LGBT OLDER ADULTS ARE OFTEN UNWELCOME IN VOLUNTEER PROGRAMS Many LGBT older people are powerful advocates for change. Volunteering can help reduce social isolation and provide a sense of purpose for many adults. Further, adults who volunteer regularly have better physical and mental health and a lower risk of mortality.3 The federal government administers three major volunteer programs for older adults. These are: the Retired and Elder Volunteer Services Program (RSVP), which recruits 500,000 older Americans annually for various nonprofit volunteer positions; Foster Grandparents, which employs about 30,000 low-income older adults to work with needy families; and Senior Companions, which assists frail elders. However, each of these programs is based on income eligibility, service scope and time commitment requirements that significantly limit the participation of many older adults.4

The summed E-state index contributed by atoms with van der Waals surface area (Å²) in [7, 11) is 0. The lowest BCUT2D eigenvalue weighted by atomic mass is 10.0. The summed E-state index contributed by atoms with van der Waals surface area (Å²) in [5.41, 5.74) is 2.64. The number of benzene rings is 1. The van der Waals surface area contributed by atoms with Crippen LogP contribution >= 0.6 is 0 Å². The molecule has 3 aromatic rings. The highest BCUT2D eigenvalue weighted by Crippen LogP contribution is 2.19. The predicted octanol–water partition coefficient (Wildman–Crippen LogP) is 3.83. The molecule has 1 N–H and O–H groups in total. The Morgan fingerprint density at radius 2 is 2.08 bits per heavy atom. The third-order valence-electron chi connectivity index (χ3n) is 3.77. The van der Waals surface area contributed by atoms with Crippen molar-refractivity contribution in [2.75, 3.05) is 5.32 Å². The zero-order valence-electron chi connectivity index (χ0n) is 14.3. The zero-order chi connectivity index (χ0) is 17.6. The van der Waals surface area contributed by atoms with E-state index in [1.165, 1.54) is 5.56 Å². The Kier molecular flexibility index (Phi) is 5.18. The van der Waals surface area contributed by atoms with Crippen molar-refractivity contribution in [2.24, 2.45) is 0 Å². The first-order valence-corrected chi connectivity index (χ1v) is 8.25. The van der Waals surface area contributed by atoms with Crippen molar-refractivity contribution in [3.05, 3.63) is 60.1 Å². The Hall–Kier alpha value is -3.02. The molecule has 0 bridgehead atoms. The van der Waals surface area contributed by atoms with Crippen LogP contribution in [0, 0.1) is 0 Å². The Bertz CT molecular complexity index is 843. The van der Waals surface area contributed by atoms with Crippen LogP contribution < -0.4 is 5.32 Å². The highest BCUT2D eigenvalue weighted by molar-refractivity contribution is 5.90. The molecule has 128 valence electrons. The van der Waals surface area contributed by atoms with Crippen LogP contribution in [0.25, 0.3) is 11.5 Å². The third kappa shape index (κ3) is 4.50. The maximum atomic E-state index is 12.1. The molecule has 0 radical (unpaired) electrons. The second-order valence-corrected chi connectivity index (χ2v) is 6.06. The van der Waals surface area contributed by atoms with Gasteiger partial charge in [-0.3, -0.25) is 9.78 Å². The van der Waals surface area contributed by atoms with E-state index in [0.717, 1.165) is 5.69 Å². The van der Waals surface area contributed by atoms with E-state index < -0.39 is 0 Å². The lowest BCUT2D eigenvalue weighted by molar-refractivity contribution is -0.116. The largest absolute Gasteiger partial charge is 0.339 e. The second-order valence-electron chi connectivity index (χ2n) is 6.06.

To help address these concerns, in 2009 HUD announced a series of proposals aimed at ensuring that its core housing programs were equally accessible to all who qualify. The proposed rules will clarify that “family” includes LGBT people as eligible beneficiaries of public housing and Housing Choice Voucher programs (which help families rent affordable homes). HUD will also require that grantees and other HUD program participants comply with local and state non-discrimination laws that cover sexual orientation and/or gender identity. Finally, HUD will commission the first-ever national study of discrimination against LGBT people in the rental and sale of housing.

POLICY AND ADVOCACY SOLUTIONS For a more comprehensive and detailed description of policy solutions, see Improving the Lives of LGBT Older Adults, available at or Some solution highlights include the following:

•• Pass

non-discrimination acts (NDAs) or ordinances at the state or local level. NDAs that prohibit discrimination in public accommodations and housing can provide legal recourse for LGBT older adults who experience discrimination in a variety of settings, including senior citizen centers, low-income housing, etc. Note that NDAs should prohibit discrimination based on both sexual orientation and gender identity/expression (not just sexual orientation).